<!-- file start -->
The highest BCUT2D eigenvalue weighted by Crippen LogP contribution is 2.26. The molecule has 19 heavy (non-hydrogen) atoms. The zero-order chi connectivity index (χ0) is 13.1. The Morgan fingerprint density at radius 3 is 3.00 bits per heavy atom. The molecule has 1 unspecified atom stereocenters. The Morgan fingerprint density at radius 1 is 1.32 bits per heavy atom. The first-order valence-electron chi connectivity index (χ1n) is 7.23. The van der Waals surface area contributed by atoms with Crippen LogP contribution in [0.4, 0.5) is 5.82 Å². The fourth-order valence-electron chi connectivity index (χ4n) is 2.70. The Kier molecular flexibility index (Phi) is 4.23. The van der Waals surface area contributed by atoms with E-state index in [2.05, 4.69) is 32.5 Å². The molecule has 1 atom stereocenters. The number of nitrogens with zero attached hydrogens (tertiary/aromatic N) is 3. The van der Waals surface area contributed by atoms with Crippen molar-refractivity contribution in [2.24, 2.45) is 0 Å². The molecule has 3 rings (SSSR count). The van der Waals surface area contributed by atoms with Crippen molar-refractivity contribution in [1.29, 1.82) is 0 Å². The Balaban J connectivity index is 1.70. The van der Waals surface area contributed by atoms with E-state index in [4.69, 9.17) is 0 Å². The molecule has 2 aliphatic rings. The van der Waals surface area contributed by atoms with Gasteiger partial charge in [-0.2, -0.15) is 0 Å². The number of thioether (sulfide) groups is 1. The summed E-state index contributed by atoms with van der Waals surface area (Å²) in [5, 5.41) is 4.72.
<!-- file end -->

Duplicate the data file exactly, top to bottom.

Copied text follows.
The highest BCUT2D eigenvalue weighted by Crippen LogP contribution is 2.26. The molecule has 19 heavy (non-hydrogen) atoms. The zero-order chi connectivity index (χ0) is 13.1. The Morgan fingerprint density at radius 3 is 3.00 bits per heavy atom. The molecule has 1 unspecified atom stereocenters. The Morgan fingerprint density at radius 1 is 1.32 bits per heavy atom. The first-order valence-electron chi connectivity index (χ1n) is 7.23. The van der Waals surface area contributed by atoms with Crippen LogP contribution in [0.4, 0.5) is 5.82 Å². The fourth-order valence-electron chi connectivity index (χ4n) is 2.70. The Kier molecular flexibility index (Phi) is 4.23. The van der Waals surface area contributed by atoms with E-state index in [2.05, 4.69) is 32.5 Å². The molecule has 1 atom stereocenters. The number of nitrogens with zero attached hydrogens (tertiary/aromatic N) is 3. The van der Waals surface area contributed by atoms with Crippen molar-refractivity contribution in [2.24, 2.45) is 0 Å². The molecule has 3 rings (SSSR count). The van der Waals surface area contributed by atoms with Crippen molar-refractivity contribution in [1.29, 1.82) is 0 Å². The Balaban J connectivity index is 1.70. The van der Waals surface area contributed by atoms with E-state index in [4.69, 9.17) is 0 Å². The molecule has 2 aliphatic rings. The van der Waals surface area contributed by atoms with Gasteiger partial charge in [-0.2, -0.15) is 0 Å². The number of thioether (sulfide) groups is 1. The summed E-state index contributed by atoms with van der Waals surface area (Å²) in [5, 5.41) is 4.72.